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Items: 1 to 20 of 222

1.

Macrophage autophagy in immunity to Cryptococcus neoformans and Candida albicans.

Nicola AM, Albuquerque P, Martinez LR, Dal-Rosso RA, Saylor C, De Jesus M, Nosanchuk JD, Casadevall A.

Infect Immun. 2012 Sep;80(9):3065-76. doi: 10.1128/IAI.00358-12. Epub 2012 Jun 18.

2.

The Membrane Phospholipid Binding Protein Annexin A2 Promotes Phagocytosis and Nonlytic Exocytosis of Cryptococcus neoformans and Impacts Survival in Fungal Infection.

Stukes S, Coelho C, Rivera J, Jedlicka AE, Hajjar KA, Casadevall A.

J Immunol. 2016 Aug 15;197(4):1252-61. doi: 10.4049/jimmunol.1501855. Epub 2016 Jul 1.

3.

Evolutionarily conserved recognition and innate immunity to fungal pathogens by the scavenger receptors SCARF1 and CD36.

Means TK, Mylonakis E, Tampakakis E, Colvin RA, Seung E, Puckett L, Tai MF, Stewart CR, Pukkila-Worley R, Hickman SE, Moore KJ, Calderwood SB, Hacohen N, Luster AD, El Khoury J.

J Exp Med. 2009 Mar 16;206(3):637-53. doi: 10.1084/jem.20082109. Epub 2009 Feb 23.

4.

STAT1 signaling is essential for protection against Cryptococcus neoformans infection in mice.

Leopold Wager CM, Hole CR, Wozniak KL, Olszewski MA, Wormley FL Jr.

J Immunol. 2014 Oct 15;193(8):4060-71. doi: 10.4049/jimmunol.1400318. Epub 2014 Sep 8.

5.

Effect of Listeria monocytogenes lipids on the immunity of mice against Candida albicans, Cryptococcus neoformans and Trichomonas vaginalis.

Jakoniuk P, Jabłońska-Strynkowska W, Musiatowicz B, Borowski J.

Arch Immunol Ther Exp (Warsz). 1980;28(3):377-87.

PMID:
6778451
6.

Protective immunity against pulmonary cryptococcosis is associated with STAT1-mediated classical macrophage activation.

Hardison SE, Herrera G, Young ML, Hole CR, Wozniak KL, Wormley FL Jr.

J Immunol. 2012 Oct 15;189(8):4060-8. doi: 10.4049/jimmunol.1103455. Epub 2012 Sep 14.

7.

Pulmonary infection with an interferon-gamma-producing Cryptococcus neoformans strain results in classical macrophage activation and protection.

Hardison SE, Ravi S, Wozniak KL, Young ML, Olszewski MA, Wormley FL Jr.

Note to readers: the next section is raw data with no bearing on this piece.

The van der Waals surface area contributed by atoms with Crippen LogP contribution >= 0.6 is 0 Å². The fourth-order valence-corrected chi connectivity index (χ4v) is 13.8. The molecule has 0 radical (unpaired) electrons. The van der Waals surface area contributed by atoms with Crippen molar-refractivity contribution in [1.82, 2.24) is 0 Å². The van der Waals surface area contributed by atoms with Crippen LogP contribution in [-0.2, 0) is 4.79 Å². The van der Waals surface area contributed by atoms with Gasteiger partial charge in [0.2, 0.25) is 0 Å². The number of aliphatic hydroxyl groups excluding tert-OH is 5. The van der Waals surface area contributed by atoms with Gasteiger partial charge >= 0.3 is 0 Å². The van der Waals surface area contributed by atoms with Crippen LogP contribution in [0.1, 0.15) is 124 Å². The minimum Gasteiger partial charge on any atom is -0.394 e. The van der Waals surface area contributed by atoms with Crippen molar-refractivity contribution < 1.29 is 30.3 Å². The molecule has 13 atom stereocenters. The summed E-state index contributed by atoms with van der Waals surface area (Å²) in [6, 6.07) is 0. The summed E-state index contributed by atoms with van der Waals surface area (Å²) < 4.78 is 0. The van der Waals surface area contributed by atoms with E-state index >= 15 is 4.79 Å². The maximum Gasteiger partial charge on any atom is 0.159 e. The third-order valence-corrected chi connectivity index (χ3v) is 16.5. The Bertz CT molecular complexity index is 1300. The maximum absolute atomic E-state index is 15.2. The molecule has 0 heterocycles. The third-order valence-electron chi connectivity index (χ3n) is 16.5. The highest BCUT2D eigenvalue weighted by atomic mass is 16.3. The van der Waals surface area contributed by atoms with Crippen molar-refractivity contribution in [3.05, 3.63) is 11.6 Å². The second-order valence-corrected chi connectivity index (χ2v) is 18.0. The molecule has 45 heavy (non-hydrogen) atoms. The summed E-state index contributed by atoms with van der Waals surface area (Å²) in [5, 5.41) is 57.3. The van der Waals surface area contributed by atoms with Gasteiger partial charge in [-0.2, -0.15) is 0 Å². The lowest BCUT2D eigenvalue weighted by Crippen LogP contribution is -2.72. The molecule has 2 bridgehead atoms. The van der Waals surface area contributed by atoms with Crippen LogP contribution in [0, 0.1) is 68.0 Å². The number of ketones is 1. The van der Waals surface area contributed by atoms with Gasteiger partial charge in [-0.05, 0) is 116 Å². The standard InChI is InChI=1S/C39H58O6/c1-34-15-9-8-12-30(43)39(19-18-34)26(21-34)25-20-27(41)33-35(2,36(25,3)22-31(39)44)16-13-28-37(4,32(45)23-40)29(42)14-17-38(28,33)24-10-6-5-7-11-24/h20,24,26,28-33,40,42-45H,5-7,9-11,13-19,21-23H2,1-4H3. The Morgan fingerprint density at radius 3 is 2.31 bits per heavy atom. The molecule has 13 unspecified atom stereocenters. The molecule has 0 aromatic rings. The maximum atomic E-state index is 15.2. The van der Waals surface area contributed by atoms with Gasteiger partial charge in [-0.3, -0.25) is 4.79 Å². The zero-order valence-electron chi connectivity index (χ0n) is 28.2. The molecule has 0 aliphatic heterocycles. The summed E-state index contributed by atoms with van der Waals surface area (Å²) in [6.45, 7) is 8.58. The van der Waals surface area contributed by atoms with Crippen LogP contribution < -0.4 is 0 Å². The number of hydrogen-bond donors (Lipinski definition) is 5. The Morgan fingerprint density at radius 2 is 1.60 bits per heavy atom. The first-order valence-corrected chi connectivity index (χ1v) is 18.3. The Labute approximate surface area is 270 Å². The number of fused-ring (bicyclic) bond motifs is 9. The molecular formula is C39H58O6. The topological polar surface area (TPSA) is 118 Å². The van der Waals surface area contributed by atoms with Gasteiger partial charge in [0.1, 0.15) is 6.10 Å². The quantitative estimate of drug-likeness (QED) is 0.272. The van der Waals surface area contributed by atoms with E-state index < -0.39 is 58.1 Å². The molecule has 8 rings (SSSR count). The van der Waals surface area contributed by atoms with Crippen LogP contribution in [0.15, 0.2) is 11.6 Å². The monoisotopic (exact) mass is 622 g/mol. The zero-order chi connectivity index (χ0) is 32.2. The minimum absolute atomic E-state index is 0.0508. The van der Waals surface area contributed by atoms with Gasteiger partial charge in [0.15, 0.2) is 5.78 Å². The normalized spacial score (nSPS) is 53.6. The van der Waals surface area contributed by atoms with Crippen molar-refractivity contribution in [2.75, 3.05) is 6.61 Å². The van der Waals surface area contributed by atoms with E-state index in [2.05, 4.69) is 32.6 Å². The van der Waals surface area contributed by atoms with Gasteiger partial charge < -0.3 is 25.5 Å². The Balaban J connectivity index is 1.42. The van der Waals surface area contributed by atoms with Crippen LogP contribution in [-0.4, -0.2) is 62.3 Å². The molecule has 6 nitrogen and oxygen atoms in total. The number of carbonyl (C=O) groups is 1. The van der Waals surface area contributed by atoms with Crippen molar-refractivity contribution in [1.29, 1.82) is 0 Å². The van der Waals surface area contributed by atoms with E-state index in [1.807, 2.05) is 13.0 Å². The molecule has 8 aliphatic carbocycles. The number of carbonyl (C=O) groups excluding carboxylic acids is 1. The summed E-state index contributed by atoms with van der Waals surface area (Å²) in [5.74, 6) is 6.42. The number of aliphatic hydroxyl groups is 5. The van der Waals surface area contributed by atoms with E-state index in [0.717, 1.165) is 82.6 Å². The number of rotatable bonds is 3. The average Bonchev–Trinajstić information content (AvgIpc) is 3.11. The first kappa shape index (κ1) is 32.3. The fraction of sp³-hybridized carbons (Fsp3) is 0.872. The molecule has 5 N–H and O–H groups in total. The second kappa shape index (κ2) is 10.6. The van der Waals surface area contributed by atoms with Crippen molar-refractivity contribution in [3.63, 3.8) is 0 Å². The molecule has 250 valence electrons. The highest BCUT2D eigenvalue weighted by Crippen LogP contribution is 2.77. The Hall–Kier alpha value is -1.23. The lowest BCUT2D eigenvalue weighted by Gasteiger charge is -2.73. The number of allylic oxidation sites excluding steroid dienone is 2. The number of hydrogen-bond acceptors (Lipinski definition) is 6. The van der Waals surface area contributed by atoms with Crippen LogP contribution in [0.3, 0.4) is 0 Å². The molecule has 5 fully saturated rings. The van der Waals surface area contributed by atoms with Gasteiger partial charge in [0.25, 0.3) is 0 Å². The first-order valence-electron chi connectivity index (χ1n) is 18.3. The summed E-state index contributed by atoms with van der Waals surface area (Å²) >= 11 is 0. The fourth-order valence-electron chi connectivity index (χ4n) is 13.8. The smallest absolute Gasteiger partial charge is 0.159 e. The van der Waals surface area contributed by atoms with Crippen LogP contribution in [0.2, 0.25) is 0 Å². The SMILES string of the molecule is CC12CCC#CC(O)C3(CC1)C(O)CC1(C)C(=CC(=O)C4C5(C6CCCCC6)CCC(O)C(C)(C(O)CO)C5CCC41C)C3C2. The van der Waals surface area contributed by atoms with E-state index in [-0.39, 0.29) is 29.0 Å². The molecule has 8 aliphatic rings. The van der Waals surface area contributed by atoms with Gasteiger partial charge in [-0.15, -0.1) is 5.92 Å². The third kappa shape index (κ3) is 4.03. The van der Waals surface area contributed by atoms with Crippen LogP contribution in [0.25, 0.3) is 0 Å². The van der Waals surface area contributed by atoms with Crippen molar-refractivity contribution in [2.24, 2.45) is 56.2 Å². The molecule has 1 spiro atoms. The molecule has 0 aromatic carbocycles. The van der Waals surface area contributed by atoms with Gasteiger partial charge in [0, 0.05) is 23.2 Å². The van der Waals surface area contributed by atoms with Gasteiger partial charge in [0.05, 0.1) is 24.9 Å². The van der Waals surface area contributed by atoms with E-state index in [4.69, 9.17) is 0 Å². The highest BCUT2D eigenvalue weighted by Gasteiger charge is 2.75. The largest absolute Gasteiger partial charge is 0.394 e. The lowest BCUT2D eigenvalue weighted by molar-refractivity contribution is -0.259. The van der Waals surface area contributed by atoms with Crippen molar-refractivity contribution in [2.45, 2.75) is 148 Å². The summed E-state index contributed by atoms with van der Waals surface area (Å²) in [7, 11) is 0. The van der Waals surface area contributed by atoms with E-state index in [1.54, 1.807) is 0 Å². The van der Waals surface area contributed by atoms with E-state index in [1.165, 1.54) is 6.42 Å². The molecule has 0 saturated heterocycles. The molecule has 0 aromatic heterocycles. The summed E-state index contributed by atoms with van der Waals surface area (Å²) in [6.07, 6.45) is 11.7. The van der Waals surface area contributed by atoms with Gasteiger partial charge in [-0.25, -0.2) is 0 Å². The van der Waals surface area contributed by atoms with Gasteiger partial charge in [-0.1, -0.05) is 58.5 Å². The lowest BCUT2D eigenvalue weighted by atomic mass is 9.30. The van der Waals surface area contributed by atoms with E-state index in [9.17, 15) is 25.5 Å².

Am J Pathol. 2010 Feb;176(2):774-85. doi: 10.2353/ajpath.2010.090634. Epub 2010 Jan 7.

8.

Capsular specific IgM enhances complement-mediated phagocytosis and killing of Cryptococcus neoformans by methamphetamine-treated J774.16 macrophage-like cells.

Aslanyan L, Ekhar VV, DeLeon-Rodriguez CM, Martinez LR.

Int Immunopharmacol. 2017 Aug;49:77-84. doi: 10.1016/j.intimp.2017.05.024. Epub 2017 May 25.

9.

Antibody action after phagocytosis promotes Cryptococcus neoformans and Cryptococcus gattii macrophage exocytosis with biofilm-like microcolony formation.

Alvarez M, Saylor C, Casadevall A.

Cell Microbiol. 2008 Aug;10(8):1622-33. doi: 10.1111/j.1462-5822.2008.01152.x. Epub 2008 Apr 1.

10.

Nonlytic exocytosis of Cryptococcus neoformans from macrophages occurs in vivo and is influenced by phagosomal pH.

Nicola AM, Robertson EJ, Albuquerque P, Derengowski Lda S, Casadevall A.

MBio. 2011 Aug 9;2(4). pii: e00167-11. doi: 10.1128/mBio.00167-11. Print 2011.

11.

Interleukin-17 is not required for classical macrophage activation in a pulmonary mouse model of Cryptococcus neoformans infection.

Hardison SE, Wozniak KL, Kolls JK, Wormley FL Jr.

Infect Immun. 2010 Dec;78(12):5341-51. doi: 10.1128/IAI.00845-10. Epub 2010 Oct 4.

12.

STAT1 signaling within macrophages is required for antifungal activity against Cryptococcus neoformans.

Leopold Wager CM, Hole CR, Wozniak KL, Olszewski MA, Mueller M, Wormley FL Jr.

Infect Immun. 2015 Dec;83(12):4513-27. doi: 10.1128/IAI.00935-15. Epub 2015 Sep 8.

13.

Global Reprogramming of Host Kinase Signaling in Response to Fungal Infection.

Pandey A, Ding SL, Qin QM, Gupta R, Gomez G, Lin F, Feng X, Fachini da Costa L, Chaki SP, Katepalli M, Case ED, van Schaik EJ, Sidiq T, Khalaf O, Arenas A, Kobayashi KS, Samuel JE, Rivera GM, Alaniz RC, Sze SH, Qian X, Brown WJ, Rice-Ficht A, Russell WK, Ficht TA, de Figueiredo P.

Cell Host Microbe. 2017 May 10;21(5):637-649.e6. doi: 10.1016/j.chom.2017.04.008.

14.

Role of IFN-gamma in regulating T2 immunity and the development of alternatively activated macrophages during allergic bronchopulmonary mycosis.

Arora S, Hernandez Y, Erb-Downward JR, McDonald RA, Toews GB, Huffnagle GB.

J Immunol. 2005 May 15;174(10):6346-56.

15.

Increased susceptibility against Cryptococcus neoformans of lupus mouse models (pristane-induction and FcGRIIb deficiency) is associated with activated macrophage, regardless of genetic background.

Surawut S, Makjaroen J, Thim-Uam A, Wongphoom J, Palaga T, Pisitkun P, Chindamporn A, Leelahavanichkul A.

J Microbiol. 2019 Jan;57(1):45-53. doi: 10.1007/s12275-019-8311-8. Epub 2018 Nov 19.

PMID:
30456753
16.
17.

Cryptococcus neoformans-induced macrophage lysosome damage crucially contributes to fungal virulence.

Davis MJ, Eastman AJ, Qiu Y, Gregorka B, Kozel TR, Osterholzer JJ, Curtis JL, Swanson JA, Olszewski MA.

J Immunol. 2015 Mar 1;194(5):2219-31. doi: 10.4049/jimmunol.1402376. Epub 2015 Jan 30.

18.

The role of dendritic cells in the innate recognition of pathogenic fungi (A. fumigatus, C. neoformans and C. albicans).

Ramirez-Ortiz ZG, Means TK.

Virulence. 2012 Nov 15;3(7):635-46. doi: 10.4161/viru.22295. Epub 2012 Oct 17. Review.

19.

The role of macrophage inflammatory protein-1 alpha/CCL3 in regulation of T cell-mediated immunity to Cryptococcus neoformans infection.

Olszewski MA, Huffnagle GB, McDonald RA, Lindell DM, Moore BB, Cook DN, Toews GB.

J Immunol. 2000 Dec 1;165(11):6429-36.

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